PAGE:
Well, not that phrase in particular. But he did explain how Americans tend to replace simple, direct, honest language with comforting euphemisms in an effort to insulate themselves from reality. Which, in the end, only makes things worse.
Here’s Carlin almost 25 years ago, talking about how the term “shell shock” eventually became “post-traumatic stress disorder.” Note that Carlin gets through several minutes here without cursing. It’s almost as if he knew these words would live on after he died, and he wanted as many people as possible to remember them:
It’s only gotten worse since then. If somebody engages in terrorism because he thinks it’s the will of Allah, you can’t call him a “Muslim terrorist.” Similarly, the needlessly blunt phrase “war on terror” becomes the more palatable “overseas contingency operations.” Control the language, control people’s patterns of thinking.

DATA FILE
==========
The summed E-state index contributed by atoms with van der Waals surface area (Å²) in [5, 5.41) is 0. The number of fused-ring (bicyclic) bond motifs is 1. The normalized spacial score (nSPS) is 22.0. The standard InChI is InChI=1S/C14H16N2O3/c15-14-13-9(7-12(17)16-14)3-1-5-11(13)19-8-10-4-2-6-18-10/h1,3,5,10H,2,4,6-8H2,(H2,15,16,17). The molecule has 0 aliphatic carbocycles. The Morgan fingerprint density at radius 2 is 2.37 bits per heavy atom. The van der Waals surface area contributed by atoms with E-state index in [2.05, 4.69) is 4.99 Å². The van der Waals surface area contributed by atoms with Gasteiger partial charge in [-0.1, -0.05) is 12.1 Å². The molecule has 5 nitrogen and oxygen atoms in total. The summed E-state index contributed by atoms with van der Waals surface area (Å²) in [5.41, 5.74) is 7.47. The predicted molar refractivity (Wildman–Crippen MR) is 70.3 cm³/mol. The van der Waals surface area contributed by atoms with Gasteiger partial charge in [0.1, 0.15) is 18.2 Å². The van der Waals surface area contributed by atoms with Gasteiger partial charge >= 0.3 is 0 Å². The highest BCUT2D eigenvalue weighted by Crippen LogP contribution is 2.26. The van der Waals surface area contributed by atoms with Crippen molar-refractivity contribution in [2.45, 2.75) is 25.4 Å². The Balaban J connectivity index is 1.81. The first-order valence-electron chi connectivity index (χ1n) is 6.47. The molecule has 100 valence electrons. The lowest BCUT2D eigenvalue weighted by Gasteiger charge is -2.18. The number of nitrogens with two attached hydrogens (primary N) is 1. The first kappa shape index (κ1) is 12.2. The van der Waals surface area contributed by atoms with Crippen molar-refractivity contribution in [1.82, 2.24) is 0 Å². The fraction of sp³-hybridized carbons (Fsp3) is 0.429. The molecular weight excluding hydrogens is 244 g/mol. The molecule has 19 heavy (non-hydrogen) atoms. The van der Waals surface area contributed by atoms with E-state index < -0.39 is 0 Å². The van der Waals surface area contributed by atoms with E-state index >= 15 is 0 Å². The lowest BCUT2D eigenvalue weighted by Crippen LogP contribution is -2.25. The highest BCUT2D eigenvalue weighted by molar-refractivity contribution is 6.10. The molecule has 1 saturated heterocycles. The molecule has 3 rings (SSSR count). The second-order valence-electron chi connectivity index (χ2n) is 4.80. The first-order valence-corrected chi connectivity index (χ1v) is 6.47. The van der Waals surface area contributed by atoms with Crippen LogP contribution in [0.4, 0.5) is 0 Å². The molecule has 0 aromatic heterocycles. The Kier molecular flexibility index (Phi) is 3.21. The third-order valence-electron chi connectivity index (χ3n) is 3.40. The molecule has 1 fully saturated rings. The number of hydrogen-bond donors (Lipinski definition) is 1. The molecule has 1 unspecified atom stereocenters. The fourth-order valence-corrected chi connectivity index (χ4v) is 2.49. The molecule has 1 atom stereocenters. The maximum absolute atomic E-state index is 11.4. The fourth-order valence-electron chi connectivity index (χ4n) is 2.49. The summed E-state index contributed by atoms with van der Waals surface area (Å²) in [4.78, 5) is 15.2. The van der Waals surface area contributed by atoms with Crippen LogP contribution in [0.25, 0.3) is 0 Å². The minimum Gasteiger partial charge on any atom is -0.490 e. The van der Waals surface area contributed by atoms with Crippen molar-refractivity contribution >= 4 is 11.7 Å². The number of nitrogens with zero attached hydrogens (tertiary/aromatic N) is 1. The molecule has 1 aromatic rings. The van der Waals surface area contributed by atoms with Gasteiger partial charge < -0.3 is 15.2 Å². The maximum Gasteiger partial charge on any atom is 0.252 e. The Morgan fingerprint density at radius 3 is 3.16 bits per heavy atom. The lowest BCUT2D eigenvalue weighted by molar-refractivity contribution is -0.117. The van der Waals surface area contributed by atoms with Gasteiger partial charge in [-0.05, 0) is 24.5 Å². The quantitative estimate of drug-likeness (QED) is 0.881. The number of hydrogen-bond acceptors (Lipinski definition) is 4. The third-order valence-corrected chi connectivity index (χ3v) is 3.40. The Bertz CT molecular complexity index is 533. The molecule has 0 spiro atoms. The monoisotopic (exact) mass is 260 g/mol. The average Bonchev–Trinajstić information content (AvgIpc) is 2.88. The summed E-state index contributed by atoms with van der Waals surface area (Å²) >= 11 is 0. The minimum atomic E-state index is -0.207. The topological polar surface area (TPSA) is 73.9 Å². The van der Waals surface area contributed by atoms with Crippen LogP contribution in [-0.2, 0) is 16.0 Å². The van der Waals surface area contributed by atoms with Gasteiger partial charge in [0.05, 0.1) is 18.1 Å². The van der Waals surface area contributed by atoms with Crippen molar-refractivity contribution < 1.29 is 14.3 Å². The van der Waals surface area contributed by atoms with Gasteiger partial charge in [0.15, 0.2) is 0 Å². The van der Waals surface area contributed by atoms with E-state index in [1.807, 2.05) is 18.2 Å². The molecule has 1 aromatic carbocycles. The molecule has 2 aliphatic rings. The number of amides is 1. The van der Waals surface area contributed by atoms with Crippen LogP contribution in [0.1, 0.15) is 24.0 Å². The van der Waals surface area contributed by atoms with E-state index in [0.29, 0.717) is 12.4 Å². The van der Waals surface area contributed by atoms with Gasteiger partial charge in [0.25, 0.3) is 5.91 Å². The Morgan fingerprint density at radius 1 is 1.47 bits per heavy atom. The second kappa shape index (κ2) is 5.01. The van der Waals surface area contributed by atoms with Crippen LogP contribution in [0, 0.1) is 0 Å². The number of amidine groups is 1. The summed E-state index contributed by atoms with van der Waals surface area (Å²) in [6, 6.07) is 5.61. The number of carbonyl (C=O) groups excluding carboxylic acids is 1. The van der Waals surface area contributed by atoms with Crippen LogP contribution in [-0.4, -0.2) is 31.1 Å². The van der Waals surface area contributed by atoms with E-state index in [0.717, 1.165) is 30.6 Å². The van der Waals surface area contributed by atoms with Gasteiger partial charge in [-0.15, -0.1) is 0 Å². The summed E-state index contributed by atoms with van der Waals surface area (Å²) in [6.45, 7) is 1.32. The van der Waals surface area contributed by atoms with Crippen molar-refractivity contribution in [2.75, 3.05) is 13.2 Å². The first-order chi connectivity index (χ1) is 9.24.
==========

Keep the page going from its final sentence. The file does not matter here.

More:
And now, if somebody immigrates into a country illegally, you can’t call him — or her! — an “illegal immigrant.” Because it makes liberals and the media (PTR) uncomfortable. And there’s no crime worse than that.
I propose we replace “illegal immigrants” with “differently citizened individuals.” That’ll do until we can think of something with more syllables.